LOS ANGELES – The University of Southern California announced Wednesday the appointment of a new school president to usher in a "new era" following a series of highly publicized scandals that culminated in the last week to a case of corruption of scale in the universities.
Carol Folt, former Chancellor of the University of North Carolina at Chapel Hill, will become the 12th president of the USC and the first woman permanent president of the school's history. This announcement was made a week after the announcement of the news of the bribery scandal.
Folt said the scandal did not prevent him from taking office.
"I want to help solve this problem," said Folt. "If you're trying to run an institution, you have to benefit from both correction and progression."
Folt said she was horrified to learn about this project, which involved wealthy parents paying bribes to get standardized tests passed by a university counselor or to have their children admitted as sports recruits. that they did not practice.
"Most of us (at universities) spend our life worrying about students and admissions and trying to do things fairly … so when you see something like that, you're just dismayed, "she said. "But most of us immediately started thinking:" OK, boy, we know how to get to the bottom of things, we will solve this problem and it's not something that I want to see it happen again. "
Rick Caruso, chairman of USC's Board of Directors, said problems would arise, but the measure of excellent leadership is how to respond to these issues.
"We have worked hard to try to take a turn, to change things," said Caruso. "Today, we hold firm to the reality of a dramatic cultural change in this university".
A long search for a new president has brought a 23-member committee to unanimously recommend Folt, Caruso said.
"If nothing else, these last nine months have shown us that this university can handle everything that is launched," he said. "We are ready to go ahead."
Folt will take over from USC at Interim President Wanda Austin, who stepped in after former President CL Max Nikias resigned last summer in the midst of two major controversies: his school ignored the complaints of "no one". widespread sexual misconduct emanating from a longtime gynecologist on his campus and an investigation into a dean of the medical school accused of smoking methamphetamine with a woman having overdosed.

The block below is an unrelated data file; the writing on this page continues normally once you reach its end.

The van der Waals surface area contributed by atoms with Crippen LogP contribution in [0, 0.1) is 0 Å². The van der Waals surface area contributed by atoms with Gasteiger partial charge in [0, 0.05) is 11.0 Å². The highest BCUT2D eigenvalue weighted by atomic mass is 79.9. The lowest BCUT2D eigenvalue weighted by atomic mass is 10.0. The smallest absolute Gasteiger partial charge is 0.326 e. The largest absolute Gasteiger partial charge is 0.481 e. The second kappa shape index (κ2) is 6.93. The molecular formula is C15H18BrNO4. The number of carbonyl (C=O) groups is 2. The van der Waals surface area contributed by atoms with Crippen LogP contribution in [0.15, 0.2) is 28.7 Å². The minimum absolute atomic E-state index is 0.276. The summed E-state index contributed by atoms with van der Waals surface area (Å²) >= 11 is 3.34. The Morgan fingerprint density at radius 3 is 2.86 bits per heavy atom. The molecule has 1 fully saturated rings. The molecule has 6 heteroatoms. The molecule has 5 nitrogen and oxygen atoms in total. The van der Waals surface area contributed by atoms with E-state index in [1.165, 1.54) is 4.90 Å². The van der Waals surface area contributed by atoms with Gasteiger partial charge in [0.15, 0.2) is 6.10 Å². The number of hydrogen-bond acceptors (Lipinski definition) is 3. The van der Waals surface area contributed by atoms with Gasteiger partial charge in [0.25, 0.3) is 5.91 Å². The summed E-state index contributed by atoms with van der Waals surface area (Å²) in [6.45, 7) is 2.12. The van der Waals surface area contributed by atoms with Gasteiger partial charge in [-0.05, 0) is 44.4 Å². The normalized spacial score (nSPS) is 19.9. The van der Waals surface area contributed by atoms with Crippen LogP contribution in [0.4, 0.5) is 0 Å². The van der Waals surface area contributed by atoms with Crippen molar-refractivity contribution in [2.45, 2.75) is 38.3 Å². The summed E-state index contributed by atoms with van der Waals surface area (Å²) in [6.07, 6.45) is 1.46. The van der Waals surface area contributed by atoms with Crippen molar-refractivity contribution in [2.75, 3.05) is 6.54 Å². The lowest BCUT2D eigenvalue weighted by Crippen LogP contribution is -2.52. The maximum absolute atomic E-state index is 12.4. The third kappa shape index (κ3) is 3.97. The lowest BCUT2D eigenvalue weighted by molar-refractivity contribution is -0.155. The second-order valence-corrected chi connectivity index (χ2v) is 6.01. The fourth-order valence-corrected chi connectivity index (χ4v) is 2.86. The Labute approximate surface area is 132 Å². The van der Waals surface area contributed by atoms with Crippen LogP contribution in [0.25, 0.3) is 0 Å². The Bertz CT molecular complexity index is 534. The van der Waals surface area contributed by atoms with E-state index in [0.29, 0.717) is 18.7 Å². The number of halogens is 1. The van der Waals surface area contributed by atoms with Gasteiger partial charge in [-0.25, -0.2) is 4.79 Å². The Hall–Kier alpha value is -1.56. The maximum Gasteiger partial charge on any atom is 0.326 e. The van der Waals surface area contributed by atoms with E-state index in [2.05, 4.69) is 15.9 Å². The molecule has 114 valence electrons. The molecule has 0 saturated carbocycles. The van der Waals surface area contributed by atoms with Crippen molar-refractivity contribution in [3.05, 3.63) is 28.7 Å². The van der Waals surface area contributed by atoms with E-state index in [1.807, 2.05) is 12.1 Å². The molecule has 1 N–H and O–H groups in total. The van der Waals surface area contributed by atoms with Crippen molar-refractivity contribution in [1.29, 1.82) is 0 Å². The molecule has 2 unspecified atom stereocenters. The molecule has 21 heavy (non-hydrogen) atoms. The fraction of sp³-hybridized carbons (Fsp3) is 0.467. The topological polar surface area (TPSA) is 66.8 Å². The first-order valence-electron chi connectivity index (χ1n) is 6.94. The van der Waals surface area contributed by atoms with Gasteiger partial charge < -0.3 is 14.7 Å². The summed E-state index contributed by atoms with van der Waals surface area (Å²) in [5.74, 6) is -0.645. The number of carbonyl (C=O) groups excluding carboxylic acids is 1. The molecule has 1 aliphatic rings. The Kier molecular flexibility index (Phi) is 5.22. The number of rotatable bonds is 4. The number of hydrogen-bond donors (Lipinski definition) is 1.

Combined with the corruption scandal, Folt will have a hard time, said Roger Sloboda, a professor of biology in Dartmouth, who worked for Folt at New Hampshire School, where she began her academic career for three decades.
"Given recent events at the USC, I'm sorry for Carol who jumped into this mess but I think she'll clean it all up," he said. "It's a scientist and she's going to look at the data, understand what's happened and how to fix it."
After a crisis at his previous position at UNC-Chapel Hill, Folt just succeeded, said Jay Schalin, director of policy analysis at the James G. Martin Center for Academic Renewal, a right-oriented think tank .
At UNC, Folt inherited a department that offered irregular courses with a significant number of athletes registered for years before his arrival. The courses were incorrectly identified as non-meeting lectures that required a research assignment or two for generally high grades, with little or no faculty supervision.
Folt was also forced to leave his job early in January due to a controversy over a Confederate statue known as "Silent Sam" that was demolished on campus.
Schalin said Folt had angered the conservatives of North Carolina with "mixed signals" about Silent Sam that they felt emboldened by the protesters.
Regarding the academic scandal involving UNC athletes, he said the USC scandal seemed of lesser scope. "Folt should have little trouble managing this unless the media takes on USC in a major way," he said.
The president of the Association of Public and Territorial Universities, where Folt chaired a committee on science and technology policy, said that he had always "admired his ideas and his wisdom on how universities can better serve students and the general public. "
"Carol Folt is a highly accomplished and highly respected academic leader," said Peter McPherson, president of the association, in a statement.
Four USC students appeared before Folt's presentation to the USC to protest his actions during the confederate status controversy, claiming that she was pleased with the fact that she was "in the mood". to have conquered while it was a movement led by students.
One of the students, Rebecca Hu, said she would like to voice her concerns and felt that students should have been more involved in selecting a new president.
"I think the student community is really hurt by all members of the USC administration, and we just want to make sure they really hear us for once and take us seriously," said Hu, a graduate in philosophy.
Jason Chang, a 20-year-old accounting student, said he and his colleagues "simply wanted transparency" about the ongoing scandal.
"It's sad to say that it tarnishes the reputation of the school," he said.
Graduate student Myla Bastien also called for transparency and honesty. "I think if USC owned it and proposed a plan to prevent it from happening in the future, it would be useful," she said.
Folt said she was committed to addressing the concerns of the students and that the university was starting to "have an incredible start".
"I think people have been very honest and forthright about this," she said. "I'm certainly not encouraged to be anything other than direct, open and honest and try to do it the right way, it's really essential."
The authors Christopher Weber and John Antczak in Los Angeles, Jonathan Drew in Raleigh, North Carolina, and Jocelyn Gecker in San Francisco contributed to the writing of this report.